9 Tips for making house music
Now that you are aware of the basics of House music, let’s help you understand and learn how production works for this genre.
1. Pick your sub genre and style
From the time house music initially came onto the scene to what it is now – it has become a very diversified genre.
House music consists of many different styles and if you have spent any amount of time in the EDM scene or been to house party where house music is played you are bound to hear a conversation that breaks down what characterizes each house sub-genre.
Before beginning to learn production, it is essential to determine what sub genre appeals you.
We recommend you pick ONE sub genre until you have learned every production related thing about it and from there experiment with other styles you like.
This is mainly because every sub-genre is different from one another in terms of style, musical elements, structure, tempo, and more.
For example, Bass house and progressive house both follow a 4/4 beat structure, and the BPM varies between 120-126 BPM however, bass house is WAY different as it has heavier bass and lead sounds.
2. Start with a reference track
Every beginner producer should start with a reference track and here’s why.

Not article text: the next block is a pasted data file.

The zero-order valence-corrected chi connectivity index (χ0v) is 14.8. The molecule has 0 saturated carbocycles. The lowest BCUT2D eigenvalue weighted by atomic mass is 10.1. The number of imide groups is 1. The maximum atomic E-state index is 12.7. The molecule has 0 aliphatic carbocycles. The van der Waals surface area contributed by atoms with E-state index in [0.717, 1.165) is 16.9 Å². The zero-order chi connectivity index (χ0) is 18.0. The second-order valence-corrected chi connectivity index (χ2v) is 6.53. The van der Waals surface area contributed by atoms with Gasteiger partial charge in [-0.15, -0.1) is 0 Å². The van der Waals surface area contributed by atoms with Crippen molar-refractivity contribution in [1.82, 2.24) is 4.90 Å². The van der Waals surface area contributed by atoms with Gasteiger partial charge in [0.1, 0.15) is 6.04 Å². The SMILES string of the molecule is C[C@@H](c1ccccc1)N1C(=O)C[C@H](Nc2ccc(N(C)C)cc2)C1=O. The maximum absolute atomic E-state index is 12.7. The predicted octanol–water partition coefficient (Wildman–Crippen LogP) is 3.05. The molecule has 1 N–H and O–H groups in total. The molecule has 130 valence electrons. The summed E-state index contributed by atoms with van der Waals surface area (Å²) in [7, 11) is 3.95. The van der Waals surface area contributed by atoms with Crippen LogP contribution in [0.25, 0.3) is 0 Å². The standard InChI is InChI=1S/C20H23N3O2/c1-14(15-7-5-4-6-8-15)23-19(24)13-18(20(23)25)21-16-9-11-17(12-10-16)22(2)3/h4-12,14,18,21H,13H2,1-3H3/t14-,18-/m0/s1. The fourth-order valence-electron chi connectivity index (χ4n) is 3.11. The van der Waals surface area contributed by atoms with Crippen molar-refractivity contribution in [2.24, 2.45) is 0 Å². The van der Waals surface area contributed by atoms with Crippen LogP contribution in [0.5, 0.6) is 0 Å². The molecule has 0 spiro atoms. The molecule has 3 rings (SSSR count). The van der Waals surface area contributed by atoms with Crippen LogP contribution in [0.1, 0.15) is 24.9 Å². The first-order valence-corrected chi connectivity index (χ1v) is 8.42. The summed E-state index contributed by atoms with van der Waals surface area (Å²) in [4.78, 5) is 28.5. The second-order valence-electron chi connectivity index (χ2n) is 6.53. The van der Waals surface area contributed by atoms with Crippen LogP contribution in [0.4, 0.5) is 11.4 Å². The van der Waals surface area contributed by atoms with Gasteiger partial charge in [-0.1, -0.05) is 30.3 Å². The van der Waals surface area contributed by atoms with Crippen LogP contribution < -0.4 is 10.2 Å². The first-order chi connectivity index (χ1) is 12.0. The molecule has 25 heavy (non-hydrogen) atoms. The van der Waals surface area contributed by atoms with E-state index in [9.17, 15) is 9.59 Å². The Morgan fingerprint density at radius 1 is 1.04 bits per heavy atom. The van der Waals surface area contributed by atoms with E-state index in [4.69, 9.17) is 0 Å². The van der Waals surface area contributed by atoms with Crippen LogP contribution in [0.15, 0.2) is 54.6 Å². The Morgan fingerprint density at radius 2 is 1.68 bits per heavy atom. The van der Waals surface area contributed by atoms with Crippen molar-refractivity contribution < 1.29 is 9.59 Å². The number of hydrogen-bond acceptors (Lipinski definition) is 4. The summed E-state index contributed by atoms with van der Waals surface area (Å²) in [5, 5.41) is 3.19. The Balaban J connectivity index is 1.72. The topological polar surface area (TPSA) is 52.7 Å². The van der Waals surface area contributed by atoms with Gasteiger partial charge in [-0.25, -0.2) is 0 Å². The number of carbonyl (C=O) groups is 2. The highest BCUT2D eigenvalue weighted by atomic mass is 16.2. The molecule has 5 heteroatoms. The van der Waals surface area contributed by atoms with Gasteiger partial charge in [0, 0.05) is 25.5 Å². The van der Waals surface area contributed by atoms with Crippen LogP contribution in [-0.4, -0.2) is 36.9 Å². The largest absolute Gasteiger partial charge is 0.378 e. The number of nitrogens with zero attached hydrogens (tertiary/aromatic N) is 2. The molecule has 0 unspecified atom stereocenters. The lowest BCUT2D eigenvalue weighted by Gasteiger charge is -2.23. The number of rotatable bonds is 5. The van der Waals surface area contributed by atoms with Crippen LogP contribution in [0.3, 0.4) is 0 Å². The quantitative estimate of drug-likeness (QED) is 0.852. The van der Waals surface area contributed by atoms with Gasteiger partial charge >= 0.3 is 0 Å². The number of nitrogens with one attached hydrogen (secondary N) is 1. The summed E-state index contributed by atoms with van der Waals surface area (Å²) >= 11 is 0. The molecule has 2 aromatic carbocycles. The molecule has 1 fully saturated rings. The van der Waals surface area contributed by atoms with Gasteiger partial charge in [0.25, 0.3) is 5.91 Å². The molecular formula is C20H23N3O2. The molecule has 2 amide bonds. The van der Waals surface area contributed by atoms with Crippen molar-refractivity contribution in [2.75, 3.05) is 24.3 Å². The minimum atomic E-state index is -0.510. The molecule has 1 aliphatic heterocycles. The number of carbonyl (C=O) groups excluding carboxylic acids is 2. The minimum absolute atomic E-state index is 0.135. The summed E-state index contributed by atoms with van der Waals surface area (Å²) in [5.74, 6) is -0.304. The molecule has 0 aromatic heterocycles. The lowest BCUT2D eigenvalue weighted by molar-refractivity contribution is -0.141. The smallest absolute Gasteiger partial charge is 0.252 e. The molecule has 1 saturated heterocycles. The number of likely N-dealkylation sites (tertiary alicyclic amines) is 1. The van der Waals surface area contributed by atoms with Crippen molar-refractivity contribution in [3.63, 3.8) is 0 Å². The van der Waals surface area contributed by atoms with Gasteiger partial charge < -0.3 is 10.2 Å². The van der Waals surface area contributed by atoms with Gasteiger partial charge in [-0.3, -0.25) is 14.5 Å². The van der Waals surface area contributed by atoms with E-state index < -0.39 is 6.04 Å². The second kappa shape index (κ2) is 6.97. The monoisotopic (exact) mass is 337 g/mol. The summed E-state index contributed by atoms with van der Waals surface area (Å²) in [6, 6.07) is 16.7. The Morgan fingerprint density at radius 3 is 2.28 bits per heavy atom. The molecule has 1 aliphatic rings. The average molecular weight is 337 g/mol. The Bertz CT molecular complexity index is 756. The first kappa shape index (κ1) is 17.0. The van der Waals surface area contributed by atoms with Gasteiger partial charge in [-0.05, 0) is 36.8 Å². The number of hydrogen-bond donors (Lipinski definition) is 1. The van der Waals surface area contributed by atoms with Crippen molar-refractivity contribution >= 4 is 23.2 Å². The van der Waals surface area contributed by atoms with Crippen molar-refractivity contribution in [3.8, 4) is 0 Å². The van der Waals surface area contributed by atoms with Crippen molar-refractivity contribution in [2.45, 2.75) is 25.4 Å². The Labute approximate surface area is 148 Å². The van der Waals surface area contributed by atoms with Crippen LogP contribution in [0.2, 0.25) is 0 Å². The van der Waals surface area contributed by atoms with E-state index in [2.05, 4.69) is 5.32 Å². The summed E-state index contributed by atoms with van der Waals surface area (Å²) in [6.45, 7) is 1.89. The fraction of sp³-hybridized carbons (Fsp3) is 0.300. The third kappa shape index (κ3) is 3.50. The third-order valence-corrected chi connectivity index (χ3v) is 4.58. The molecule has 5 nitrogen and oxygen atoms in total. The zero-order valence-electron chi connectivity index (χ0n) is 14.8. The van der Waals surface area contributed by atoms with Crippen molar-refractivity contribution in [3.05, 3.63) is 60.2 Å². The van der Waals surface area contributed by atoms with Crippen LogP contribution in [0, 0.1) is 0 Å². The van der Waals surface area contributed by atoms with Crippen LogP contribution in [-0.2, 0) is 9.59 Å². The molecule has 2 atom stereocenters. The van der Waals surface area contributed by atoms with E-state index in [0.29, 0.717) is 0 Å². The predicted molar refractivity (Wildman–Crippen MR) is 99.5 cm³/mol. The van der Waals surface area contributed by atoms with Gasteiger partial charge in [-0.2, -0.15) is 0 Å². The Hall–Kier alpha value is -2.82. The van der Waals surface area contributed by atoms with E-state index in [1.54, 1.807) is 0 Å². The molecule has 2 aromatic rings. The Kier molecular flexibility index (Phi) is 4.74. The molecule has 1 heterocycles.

When you are first starting out there is nothing wrong with mimicking the production style of your favorite house producer.
Learning how your favorite artists produce their tracks and developing a good understanding of the fundamentals will allow you to start adding in your own style later down the road.
This is how I started learning music production.
Whatever genre or style you want to learn, it is recommended to pick a FINAL version of the track you love most and make sure it is the same genre and style.
Let’s suppose you want to learn how to make progressive house.
Start with a successful track from a successful artist and drop it to your preferred DAW.
This practice will help you understand how to create and structure your track.
3. Select your kick drum
Let’s be clear, drums are a staple in every EDM genre. It is one of the most important elements of your track which gives volume to the melody, rhythm, and beat you produce.
Another reason why choosing a sub genre beforehand is necessary is because all elements in your track (including the kick drum) will vary.
If you are producing bass house, you would need a louder and heavier kick drum compared to something like tropical or progressive house where you might use a balanced kick drum instead.
4. Begin with a loop
Once you have selected your drum, it’s time to choose other elements such as claps, snares, bass, and chord progression.
The basic structure of a House music track is:
intro – build 1 – drop 1 – break – build 2 – drop 2 – outro
The intro and builds follow compositional technique based on looping.
Here are some of the elements you would need for looping. This will also give your track the direction if you do not have a planned melody in mind yet.
- Kick drum
- Bass groove
- Chord progression
5.Collect some samples
Find good quality sample packs!
No matter how good your buildup or melody is you will want to have good sample packs if you want it to sound high quality and professional.